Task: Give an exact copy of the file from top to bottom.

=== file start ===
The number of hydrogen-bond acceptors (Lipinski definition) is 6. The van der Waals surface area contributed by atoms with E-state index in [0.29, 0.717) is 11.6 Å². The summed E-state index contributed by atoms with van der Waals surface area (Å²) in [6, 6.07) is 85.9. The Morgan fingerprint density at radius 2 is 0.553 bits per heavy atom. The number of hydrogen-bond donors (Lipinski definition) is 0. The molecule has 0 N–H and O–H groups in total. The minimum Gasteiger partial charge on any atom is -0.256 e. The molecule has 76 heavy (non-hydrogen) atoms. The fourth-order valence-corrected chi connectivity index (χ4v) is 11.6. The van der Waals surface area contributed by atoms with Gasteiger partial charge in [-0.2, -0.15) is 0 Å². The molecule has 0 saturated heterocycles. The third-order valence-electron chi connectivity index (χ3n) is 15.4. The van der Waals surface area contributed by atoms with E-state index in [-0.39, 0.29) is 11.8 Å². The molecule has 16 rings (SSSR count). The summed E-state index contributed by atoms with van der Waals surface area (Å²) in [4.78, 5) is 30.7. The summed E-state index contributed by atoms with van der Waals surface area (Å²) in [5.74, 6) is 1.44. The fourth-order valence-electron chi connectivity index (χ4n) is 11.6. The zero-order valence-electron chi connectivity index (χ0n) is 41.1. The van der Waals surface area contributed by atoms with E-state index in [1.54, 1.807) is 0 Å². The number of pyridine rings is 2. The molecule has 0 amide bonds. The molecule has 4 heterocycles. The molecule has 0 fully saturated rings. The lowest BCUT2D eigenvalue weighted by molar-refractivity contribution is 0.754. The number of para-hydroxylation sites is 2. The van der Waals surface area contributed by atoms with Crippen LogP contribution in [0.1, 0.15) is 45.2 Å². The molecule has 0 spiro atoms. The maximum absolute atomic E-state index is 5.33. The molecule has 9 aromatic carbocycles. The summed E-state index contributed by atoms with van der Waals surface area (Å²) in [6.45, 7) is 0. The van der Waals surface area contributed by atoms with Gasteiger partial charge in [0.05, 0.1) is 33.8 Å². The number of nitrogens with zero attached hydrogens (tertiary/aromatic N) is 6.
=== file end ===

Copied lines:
The number of hydrogen-bond acceptors (Lipinski definition) is 6. The van der Waals surface area contributed by atoms with E-state index in [0.29, 0.717) is 11.6 Å². The summed E-state index contributed by atoms with van der Waals surface area (Å²) in [6, 6.07) is 85.9. The Morgan fingerprint density at radius 2 is 0.553 bits per heavy atom. The number of hydrogen-bond donors (Lipinski definition) is 0. The molecule has 0 N–H and O–H groups in total. The minimum Gasteiger partial charge on any atom is -0.256 e. The molecule has 76 heavy (non-hydrogen) atoms. The fourth-order valence-corrected chi connectivity index (χ4v) is 11.6. The van der Waals surface area contributed by atoms with Gasteiger partial charge in [-0.2, -0.15) is 0 Å². The molecule has 0 saturated heterocycles. The third-order valence-electron chi connectivity index (χ3n) is 15.4. The van der Waals surface area contributed by atoms with E-state index in [-0.39, 0.29) is 11.8 Å². The molecule has 16 rings (SSSR count). The summed E-state index contributed by atoms with van der Waals surface area (Å²) in [4.78, 5) is 30.7. The summed E-state index contributed by atoms with van der Waals surface area (Å²) in [5.74, 6) is 1.44. The fourth-order valence-electron chi connectivity index (χ4n) is 11.6. The zero-order valence-electron chi connectivity index (χ0n) is 41.1. The van der Waals surface area contributed by atoms with E-state index in [1.54, 1.807) is 0 Å². The number of pyridine rings is 2. The molecule has 0 amide bonds. The molecule has 4 heterocycles. The molecule has 0 fully saturated rings. The lowest BCUT2D eigenvalue weighted by molar-refractivity contribution is 0.754. The number of para-hydroxylation sites is 2. The van der Waals surface area contributed by atoms with Crippen LogP contribution in [0.1, 0.15) is 45.2 Å². The molecule has 0 spiro atoms. The maximum absolute atomic E-state index is 5.33. The molecule has 9 aromatic carbocycles. The summed E-state index contributed by atoms with van der Waals surface area (Å²) in [6.45, 7) is 0. The van der Waals surface area contributed by atoms with Gasteiger partial charge in [0.05, 0.1) is 33.8 Å². The number of nitrogens with zero attached hydrogens (tertiary/aromatic N) is 6.